As of lunchtime yesterday – and as we have already seen with this Brexit car crash, which is now becoming a full-on motorway pile-up, things may well have changed since then – May is not just facing off against the usual suspects in Labour, the SNP and the Lib Dems. In fact, she was staring at the prospect of 110 of her own MPs crossing the aisle if the vote on the Brexit deal had gone ahead as scheduled – a personal and political disaster that she surely could not have survived.

Apart from the errant MPs engaging in open mutiny, she now faces further challenges to her leadership from virtually every high-profile Tory. Apart from the obvious pretenders to her crown, such as Boris Johnson, Jacob Rees-Mogg and Michael Gove, the last few days have seen Sajid Javid, Jeremy Hunt, David Davies, Dominic Raab and David Lidington casting covetous eyes in the direction of her office. None of those would be good for the UK, and they would, in all likelihood, be utterly disastrous for us.

But tempting though it undoubtedly is, the levels of schadenfreude exhibited in this country towards our nearest and dearest neighbour won’t help.

Leo Varadkar and Simon Coveney have been playing hard-ball for the last few days and both men have stressed that the deal currently on the table is not just the best deal, but the only one.

That will keep their EU masters happy for the moment, but the simple fact is that someone is going to have to blink first.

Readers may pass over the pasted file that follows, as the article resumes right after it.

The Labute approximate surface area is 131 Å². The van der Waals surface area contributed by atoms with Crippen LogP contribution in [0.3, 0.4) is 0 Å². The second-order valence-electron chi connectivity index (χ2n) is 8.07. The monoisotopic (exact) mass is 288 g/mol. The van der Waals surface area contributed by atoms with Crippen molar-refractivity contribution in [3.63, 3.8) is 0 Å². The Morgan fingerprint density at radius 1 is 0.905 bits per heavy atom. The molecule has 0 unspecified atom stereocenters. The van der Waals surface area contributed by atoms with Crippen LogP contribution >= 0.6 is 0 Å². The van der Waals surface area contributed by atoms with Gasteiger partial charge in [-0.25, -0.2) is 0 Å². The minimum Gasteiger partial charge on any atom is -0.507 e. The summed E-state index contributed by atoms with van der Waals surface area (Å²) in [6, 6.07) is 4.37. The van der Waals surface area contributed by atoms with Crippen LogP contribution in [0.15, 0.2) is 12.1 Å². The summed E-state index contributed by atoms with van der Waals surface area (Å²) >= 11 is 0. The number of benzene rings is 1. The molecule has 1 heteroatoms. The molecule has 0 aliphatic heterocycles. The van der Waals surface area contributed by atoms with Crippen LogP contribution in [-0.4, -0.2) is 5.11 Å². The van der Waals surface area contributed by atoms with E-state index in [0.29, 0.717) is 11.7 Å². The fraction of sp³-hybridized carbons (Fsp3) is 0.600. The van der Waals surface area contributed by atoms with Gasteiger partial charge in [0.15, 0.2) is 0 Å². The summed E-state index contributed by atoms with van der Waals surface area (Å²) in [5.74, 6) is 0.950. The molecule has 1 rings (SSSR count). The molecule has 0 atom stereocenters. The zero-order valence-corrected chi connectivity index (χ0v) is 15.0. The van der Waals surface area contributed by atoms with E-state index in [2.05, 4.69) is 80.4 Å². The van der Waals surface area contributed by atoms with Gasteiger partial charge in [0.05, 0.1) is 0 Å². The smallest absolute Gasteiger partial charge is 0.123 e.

A cadre of hardline Brexiteers won’t have any interest in the impact of the UK’s departure on us. And here’s the elephant in the Irish room – why should they?

It is easy to forget, in the current ‘sturm und drang’ of the madness in Westminster, that a slender but undeniably clear majority of the UK’s voters opted to Leave.

People can sneer at 17 million voters who decided to get out of the EU, but they can’t be ignored.

Nor can they be lectured and told they knew what they were getting themselves into – for all the dire predictions of the so-called Project Fear, few doomsayers saw it becoming so bad that it would actually threatens the entire union.

For all the talk of either of a general election and/or a second referendum, there seems to be a notable disdain for the very concept of democracy at work.

We know in this country what it’s like to be ordered back to the polls to come up with a better result, but it’s unlikely that many of the UK voters would be quite so amenable.